Ryan Schulz
Phenomenal timely hitting continues for Commodores

June 15, 2014

Like clockwork, it happened again for Vanderbilt on Saturday. Throughout the postseason, Vanderbilt has not only received lights-out pitching performances, it has also had an incredible knack for delivering on offense with two outs.

Against Louisville on Saturday, the lethal combination was on full display. The Commodores delivered four backbreaking runs with two outs in an inning to help defeat the Cardinals, 5-3.

"They seemed to mount some two-out rallies, and it's a big momentum swing," Louisville Head Coach Dan McDonnel said. "A two-out hit, two-out RBI is big momentum, and it gave them a lot of energy and a lot of life."

The four runs by Tim Corbin's squad were the first runs scored in the game by either team and gave Vanderbilt a huge cushion on a night when the wind was a major factor and a four-run lead seemed more like an eight-run advantage.

As baseballs were hit into the air, they quickly lost steam. The wind was relentless, blowing in hard from center field at 20-25 MPH throughout the game.

Vanderbilt added another run in the seventh inning for insurance, but the four runs scored with two outs were more than enough behind the stellar pitching performance by the Commodores. Carson Fulmer won his seventh start in eight tries and Adam Ravenelle picked up the save by shutting down Louisville the last 2-1/3 innings.

By defeating Louisville, Vanderbilt advanced to the winner's bracket in the College World Series and will face UC Irvine at 7 p.m. Monday.

Vanderbilt has been the beneficiary of timely hits throughout the postseason. In fact, the Commodores have made a living off it.

Heading into Saturday, Vanderbilt had scored 18 two-out runs in six games. The four scored against the Cardinals brings Vanderbilt's total to 22 runs in seven games. Each two-out run cuts deep and is all a part of Vanderbilt systematically breaking down its opponents.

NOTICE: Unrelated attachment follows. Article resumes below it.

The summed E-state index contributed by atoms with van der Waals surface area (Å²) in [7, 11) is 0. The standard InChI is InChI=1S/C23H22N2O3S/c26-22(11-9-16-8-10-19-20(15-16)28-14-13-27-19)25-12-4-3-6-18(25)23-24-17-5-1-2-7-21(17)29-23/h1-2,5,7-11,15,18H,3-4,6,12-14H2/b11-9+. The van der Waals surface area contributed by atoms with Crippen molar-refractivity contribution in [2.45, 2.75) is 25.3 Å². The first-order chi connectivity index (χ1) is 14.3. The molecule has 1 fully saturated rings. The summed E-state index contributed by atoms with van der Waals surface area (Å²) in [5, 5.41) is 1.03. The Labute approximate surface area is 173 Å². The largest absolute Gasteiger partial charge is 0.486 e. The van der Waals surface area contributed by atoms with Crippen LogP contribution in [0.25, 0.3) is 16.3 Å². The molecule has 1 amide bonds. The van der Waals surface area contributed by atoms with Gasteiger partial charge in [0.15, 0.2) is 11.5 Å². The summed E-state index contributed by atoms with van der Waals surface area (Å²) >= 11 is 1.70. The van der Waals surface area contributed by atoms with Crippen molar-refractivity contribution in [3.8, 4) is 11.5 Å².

"I think any momentum swing in this tournament is a big deal because, as (McDonnell) said, the runs, they're tough to come by," Corbin said. "We were fortunate tonight in a lot of ways."

The Commodores have mastered this craft, and Saturday it proved to be the difference in the ball game.

"They were just tough outs," McDonnell continued about the Commodores, "very competitive, and seemed to put a lot of pressure on us, and like I said, seemed to get things going with two outs, which hurts because you feel like you're one pitch away from running off the field and getting ready to score runs."

Vanderbilt's first two-out run came in the bottom of the second inning after Jon Norwood scored on a wild pitch. Norwood reached base on a two-out walk and advanced to third on a Ro Coleman single and Karl Ellison walk.

After Ellison's walk, Dansby Swanson stepped to the plate and swatted a double to the gap in left, scoring Coleman and Ellison. Just like that, Vanderbilt was out to a 3-0 lead.

The Commodores scored their fourth run of the game with two outs in the fourth inning when Bryan Reynolds tripled to the gap in right, scoring Swanson.

Dating back to the start of Super Regionals, Vanderbilt has now scored at least three two-out runs in four straight games.

Since the NCAA Tournament began, the Commodores have been swinging their bats the best they have all season. Timely hits are a big reason why the offense is clicking, and it is the result of better approaches at the plate.

"We've done a good job of getting deep into the counts, more walks, less strikeouts, and we've hit the ball," Corbin remarked. "We've really hit the ball well the last three weeks."

If that continues, Vanderbilt could be in store for a very long stay in Omaha.






 

 

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